Since my blog is aimed at helping more people get involved in game design, there are a lot of other areas they need to become good at too like: drawing, writing, singing and acting that will greatly improve their game creation. Why? Because if you can write a song, that can be used as a starting point for a custom race creation. If you try some voice acting (doesn’t have to be extremely good) that can bring your future character closer to you and your players, if you write a mini story about a village you could use it to later to expand your story from there and so on.

The latest game that I have been working on is called “Rhubber Man” and it will be a simple PC & Android game (as far as I know for now). I did the art and game design while my dear friend Helion did the code(as always). And when I played it yesterday (yes, the PC version is 90% complete) I realized something was missing. A story screen which explains why my main character is muscle pumped, why does he have four arms (yup, he has four arms) and why is he so eager to destroy his enemies?? Lots of questions!  But I plan on doing even more than just answering them.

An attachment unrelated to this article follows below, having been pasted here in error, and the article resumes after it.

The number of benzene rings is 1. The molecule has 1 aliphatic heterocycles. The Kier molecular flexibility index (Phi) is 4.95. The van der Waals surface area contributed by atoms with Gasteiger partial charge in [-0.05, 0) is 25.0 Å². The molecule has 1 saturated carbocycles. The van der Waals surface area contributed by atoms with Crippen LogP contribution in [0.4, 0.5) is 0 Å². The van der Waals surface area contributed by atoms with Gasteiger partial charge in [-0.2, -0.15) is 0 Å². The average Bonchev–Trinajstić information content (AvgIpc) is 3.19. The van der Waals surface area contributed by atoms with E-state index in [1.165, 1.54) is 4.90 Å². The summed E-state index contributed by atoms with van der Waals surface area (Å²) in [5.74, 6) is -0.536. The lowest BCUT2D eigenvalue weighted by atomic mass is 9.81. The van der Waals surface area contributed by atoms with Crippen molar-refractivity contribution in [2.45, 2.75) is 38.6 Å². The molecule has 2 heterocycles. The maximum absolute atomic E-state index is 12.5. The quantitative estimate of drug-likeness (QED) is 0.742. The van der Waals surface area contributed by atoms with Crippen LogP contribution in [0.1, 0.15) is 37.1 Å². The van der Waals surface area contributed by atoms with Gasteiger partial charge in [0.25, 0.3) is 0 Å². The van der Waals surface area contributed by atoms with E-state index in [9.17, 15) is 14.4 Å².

In other words I WILL BE WRITING LORE!

Right here, on this blog. And this includes planet histories, character stories, art and more. The point? As always, teaching you the ways of game design through real examples. After reading through a couple of the upcoming LORE articles I hope you will have a clearer answer to the question:

Why should I create lore for my game?

So “stay awhile and listen”  😉

P.S. While I’m brewing my articles you can listen to the full lore of World of Warcraft

and also enjoy Blizzard’s latest mini story

these are great examples of what LORE truly is.